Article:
Traditional stories from Vanuatu




The legend of Kpwet the Trickster God



Let me introduce the legend of Kpwet (‘Qet’ in the original spelling). I recorded this story on June 22nd, 1998, in Mwesen (Mosina), a village located in the southeastern part of Vanua Lava I., in the Banks group of islands (satellite photo).

The narrator, then aged 66, is Chief Tevet (David) Mesigteltok.

This recording of Kpwet's legend is extremely precious for two reasons.


The language of Mwesen

First, this is the only recording that has ever been made in Mwesen, a highly endangered language which is now spoken by less than a dozen old people (see 'Mwesen' on my map). They live in scattered hamlets around the village of Mwesen. Linguistically as much as geographically, Mwesen is halfway between Vurës (the dominant language of Vanua Lava which has now taken over Mwesen for the younger generations) and Mota. Most of the last speakers of Mwesen can be seen on this photo, including Chief Tevet (second from right). Once these elders pass away, the language of Mwesen will have disappeared altogether from this planet. It will only survive, so to speak… in the present recording.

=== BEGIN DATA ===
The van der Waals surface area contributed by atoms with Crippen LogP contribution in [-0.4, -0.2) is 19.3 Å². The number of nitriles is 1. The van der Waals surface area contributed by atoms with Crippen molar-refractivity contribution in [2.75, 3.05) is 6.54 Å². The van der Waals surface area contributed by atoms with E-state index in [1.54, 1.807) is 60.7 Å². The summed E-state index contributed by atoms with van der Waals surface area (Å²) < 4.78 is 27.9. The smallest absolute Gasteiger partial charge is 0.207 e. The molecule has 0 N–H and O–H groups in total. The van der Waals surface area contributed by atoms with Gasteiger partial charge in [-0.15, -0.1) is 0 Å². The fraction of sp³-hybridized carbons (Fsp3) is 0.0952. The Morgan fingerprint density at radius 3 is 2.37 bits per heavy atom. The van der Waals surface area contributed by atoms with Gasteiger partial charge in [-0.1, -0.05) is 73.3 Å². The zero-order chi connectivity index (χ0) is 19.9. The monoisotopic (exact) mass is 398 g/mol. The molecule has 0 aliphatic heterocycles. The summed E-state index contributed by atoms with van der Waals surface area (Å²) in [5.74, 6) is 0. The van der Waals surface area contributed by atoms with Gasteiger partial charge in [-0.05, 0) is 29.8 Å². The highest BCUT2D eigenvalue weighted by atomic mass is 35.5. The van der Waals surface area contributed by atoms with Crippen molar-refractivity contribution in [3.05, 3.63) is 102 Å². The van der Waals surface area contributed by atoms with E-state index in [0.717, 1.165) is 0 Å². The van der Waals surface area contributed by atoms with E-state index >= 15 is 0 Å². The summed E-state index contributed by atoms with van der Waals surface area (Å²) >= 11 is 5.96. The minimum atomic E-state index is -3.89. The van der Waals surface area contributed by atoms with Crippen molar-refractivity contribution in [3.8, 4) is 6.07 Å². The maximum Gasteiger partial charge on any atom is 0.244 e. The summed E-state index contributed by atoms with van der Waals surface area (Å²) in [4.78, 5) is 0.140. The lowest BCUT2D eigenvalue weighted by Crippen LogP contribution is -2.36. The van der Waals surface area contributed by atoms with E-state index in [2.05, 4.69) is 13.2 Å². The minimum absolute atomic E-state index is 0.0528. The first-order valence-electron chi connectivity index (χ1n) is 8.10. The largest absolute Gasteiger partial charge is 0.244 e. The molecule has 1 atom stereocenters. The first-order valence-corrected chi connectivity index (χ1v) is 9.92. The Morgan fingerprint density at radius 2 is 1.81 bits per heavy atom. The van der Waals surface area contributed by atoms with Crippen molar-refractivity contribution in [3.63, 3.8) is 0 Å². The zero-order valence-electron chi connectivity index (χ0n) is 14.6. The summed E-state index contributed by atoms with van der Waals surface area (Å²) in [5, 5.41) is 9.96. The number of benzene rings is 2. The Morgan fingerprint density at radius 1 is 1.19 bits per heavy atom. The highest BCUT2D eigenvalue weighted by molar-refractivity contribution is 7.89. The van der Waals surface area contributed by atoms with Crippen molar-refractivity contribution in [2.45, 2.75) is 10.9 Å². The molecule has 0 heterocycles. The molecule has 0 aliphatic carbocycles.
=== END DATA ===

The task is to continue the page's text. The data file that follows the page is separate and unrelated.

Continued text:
Kpwet, the Trickster God

The second reason why this recording is of value, is that it provides us with a pleasant version of an important story, the most famous legend of North Vanuatu. Between 1997 and 2005, I was personally able to record this story in as many as six different languages (Mwotlap; Mwesen; Vurës; Lemerig; Lakon; Lo-Toga), and the present version is one of the nicest and most detailed I have heard.

The main character, known here as ‘Kpwet’ – alias Qet – but whose name varies from one language to another (Kpwat alias QatWP, Kpwet, Ikpwet, Kpwo', Merawehih or Tagaro), is the principal cultural hero of the Banks archipelago. Although sometimes considered as the local god, he would rather be seen as a popular demigod, a bit like Odysseus, or perhaps like… Bugs Bunny. Some parts of his saga depict him as a Creator (see the Mwotlap-French version of this myth: How Night was created); but in the best known part of his story, the one that is proposed here, Kpwet clearly behaves like a ‘Trickster’WP kind of hero.

In this story, you will see how Kpwet has to cope with his eleven brothers, who appear to be even more mischievous than he is! And once he's given them a lesson, he then has to fight a dreadful Ogre called Wokpwastavav. Who will be the winner? You'll find out if you read the story!